Mail Room

ZDNet UK News' Mail Room
Written by Jane Wakefield, Contributor

Action 2000's admission that its site was being used by 'cowboys' caused quite a stir last week with over 40 notes to the Mail Room. We'd also like to acknowledge all the mails we received with advice for BT on how to be a proper company but once we'd edited out all the expletives there was very little to post.

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    Story: UK ISP's most expensive in Europe

    Dear ZDNet,

    I was interested to read your short article on ZDNet and found myself puzzled. I personally pay nothing for Internet access (using Freeserve) and I can think of a few other providers who have jumped on the "free" bandwagon.

    As Freeserve is now one of the largest ISP providers (Your article of 16/1/99 states that it is the fastest growing ISP in the country with over 900000 members and also that there are 8 other new free ISPs) how can the average internet subscription remain at £15 per month?

    Admittedly there are still providers such as Compuserve and AOL who charge per hour on top of a monthly subscription, but I cannot believe that people are remaining with these ISPs -- certainly, all of my acquaintances are leaving them in droves.

    France, on the other hand, has one of the most expensive ISP networks in the world, with France Telecom holding a virtual monopoly over the backbones and able to force other ISPs to charge very high monthly rates for access.

    I would be interested in seeing the actual survey results and would also like to see what impact the free ISPs have made on the UK situation since Freeserve was introduced last year.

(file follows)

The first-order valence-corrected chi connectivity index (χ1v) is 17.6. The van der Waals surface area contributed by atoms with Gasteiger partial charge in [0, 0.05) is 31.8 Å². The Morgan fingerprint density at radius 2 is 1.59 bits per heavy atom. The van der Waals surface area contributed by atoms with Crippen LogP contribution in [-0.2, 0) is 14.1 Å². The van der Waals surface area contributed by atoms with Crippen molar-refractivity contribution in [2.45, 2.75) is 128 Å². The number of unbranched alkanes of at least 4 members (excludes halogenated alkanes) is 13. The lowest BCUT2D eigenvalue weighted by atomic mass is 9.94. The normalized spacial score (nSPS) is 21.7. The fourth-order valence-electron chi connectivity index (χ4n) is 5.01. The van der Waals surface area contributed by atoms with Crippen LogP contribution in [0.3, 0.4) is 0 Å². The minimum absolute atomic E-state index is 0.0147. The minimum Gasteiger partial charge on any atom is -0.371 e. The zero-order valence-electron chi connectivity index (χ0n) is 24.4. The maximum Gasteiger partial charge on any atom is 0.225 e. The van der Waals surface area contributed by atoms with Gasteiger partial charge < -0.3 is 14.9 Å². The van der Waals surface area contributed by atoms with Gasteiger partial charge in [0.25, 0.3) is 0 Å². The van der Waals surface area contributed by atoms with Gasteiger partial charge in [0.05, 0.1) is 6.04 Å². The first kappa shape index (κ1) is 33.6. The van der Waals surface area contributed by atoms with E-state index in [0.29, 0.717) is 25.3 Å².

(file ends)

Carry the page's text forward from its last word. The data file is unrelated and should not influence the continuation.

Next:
Thanks for keeping us interested IT bods informed and keep up the good work.

    Mark Cockshoot IT Manager DGP


    Excellent point Mark. Be assured we will bring that up in future discussions with ISPs.

    If you ask an ISP (or its PR rep.) if customers stick with a service charging £15+ the answer sounds something like: "our customers are prepared to pay for our service because of the added value of our mail/reliability..." etc etc.

    Read our analysis on MSN's future

    Story: Child porn ring cracked

    Dear ZDNet

    I was wondering if there is anything I can do to help eliminate child pornography from the Web.

    I am whole heartedly against this and have tried to report porn sites but that does no good. I found that there is no place to report these sites.

    Is there a banner of some sort I could put on my web page advsing people how to complain about porn online

    Luc Goyer Jr.

    Reply: Luc, try visiting the Internet Watch Foundation site. The group was set up a few years ago to tackle exactly this sort of problem.

    Story: Cowboys using Action 2000 database